Updated: 12:40 p.m.
A federal judge in Wisconsin threw out a lawsuit brought by an atheist group that challenged the constitutionality of the “In God We Trust” and Pledge of Allegiance engravings in the Capitol Visitor Center.
U.S. District Judge William M. Conley dismissed the case, brought by the Freedom From Religion Foundation, because the concurrent resolutions directing the Architect of the Capitol to complete the engravings were not tied to a specific appropriation.
The U.S. District Court for the Western District of Wisconsin judge cited Supreme Court precedent in his ruling Thursday, noting that taxpayers can bring a suit alleging injury only if the injury is tied to a specific appropriation.
“Plaintiffs fail to establish standing because they cannot point to any specific Congressional appropriation for the allegedly unconstitutional concurrent resolution,” Conley wrote. “The chasm’ between general Congressional appropriations and spending funds from those appropriations for an activity or program instituted by a government employee is not bridged merely because the spending is done by a government employee at the behest of Congress.”
Conley also ruled that the case is pointless because the engravings were already completed, in September 2009. He declined, however, to rule on whether the engravings violate separation of church and state, instead challenging the plaintiff’s status to bring the case.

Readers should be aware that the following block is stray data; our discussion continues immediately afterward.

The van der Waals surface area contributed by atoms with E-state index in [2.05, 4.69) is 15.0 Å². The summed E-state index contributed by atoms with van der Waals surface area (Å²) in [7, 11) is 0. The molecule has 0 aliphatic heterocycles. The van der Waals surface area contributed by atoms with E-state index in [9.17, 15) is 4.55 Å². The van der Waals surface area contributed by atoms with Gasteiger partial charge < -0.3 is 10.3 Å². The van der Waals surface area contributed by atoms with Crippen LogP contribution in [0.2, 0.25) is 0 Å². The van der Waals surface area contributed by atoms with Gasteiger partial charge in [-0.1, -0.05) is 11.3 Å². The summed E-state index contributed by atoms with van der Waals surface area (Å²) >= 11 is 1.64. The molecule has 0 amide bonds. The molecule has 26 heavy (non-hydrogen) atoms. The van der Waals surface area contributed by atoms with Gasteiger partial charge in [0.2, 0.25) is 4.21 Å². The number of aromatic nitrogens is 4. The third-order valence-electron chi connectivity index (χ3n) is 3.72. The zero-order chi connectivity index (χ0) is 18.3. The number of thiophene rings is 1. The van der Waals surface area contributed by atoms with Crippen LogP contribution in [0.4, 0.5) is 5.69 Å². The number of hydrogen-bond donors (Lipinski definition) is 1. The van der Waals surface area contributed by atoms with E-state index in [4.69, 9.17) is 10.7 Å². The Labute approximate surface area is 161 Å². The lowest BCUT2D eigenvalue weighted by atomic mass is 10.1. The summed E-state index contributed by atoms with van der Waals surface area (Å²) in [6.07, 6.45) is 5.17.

The Freedom From Religion Foundation, based in Madison, Wis., first brought the case in July 2009 after Congress passed a resolution sponsored by Rep. Dan Lungren (R-Calif.) and Sen. Jim DeMint (R-S.C) directing the AOC to engrave the national motto and pledge in the CVC.
“The Congressional directive to the defendant to prominently engrave In God We Trust’ and the Pledge of Allegiance at the entrance to the Capitol Visitor Center, at taxpayer expense, violates the fundamental principle of the separation of church and state by using Congressional taxpayer appropriations, made pursuant to the Taxing and Spending provision of the Constitution, to support activities that endorse religion,” the group alleged in its complaint.
Annie Laurie Gaylor, the group’s co-president, said she plans to refile the case, maybe in the District of Columbia.
“Its dismaying, but I think there are ways around this,” she said in an interview. “The Architect has no money except what is appropriated him by Congress and Congress has told him what to do with the money.”
A lawyer from the prominent conservative group American Center for Law and Justice represented the defense. Jay Sekulow, the group’s chief counsel, said in a statement that the engravings mirror statements found in both the Constitution and Declaration of Independence and that they “reflect the historical fact that our nation was founded on a belief in God.”
“This challenge was another misguided attempt to alter history and purge America of religious references,” he said.
The group filed an amicus brief that was signed by 50 Republican Members of Congress, including DeMint, Sens. James Inhofe (Okla.) and Roger Wicker (Miss.), House Minority Leader John Boehner (Ohio), Whip Eric Cantor (Va.), Chief Deputy Whip Kevin McCarthy (Calif.), Conference Chairman Mike Pence (Ind.), Conference Vice Chairwoman Cathy McMorris Rodgers (Wash.), and Rep. Randy Forbes (Va.), the chairman of the House Prayer Caucus.
Lungren, who did not sign on to the brief, said in a statement: “Displaying the Pledge and our national motto is not an unconstitutional endorsement of religion; it is an appropriate, respectful acknowledgment of this nation’s rich history which we should honor and embrace not edit in the name of political correctness.”
Eva Malecki, spokeswoman for the Architect of the Capitol, declined to comment.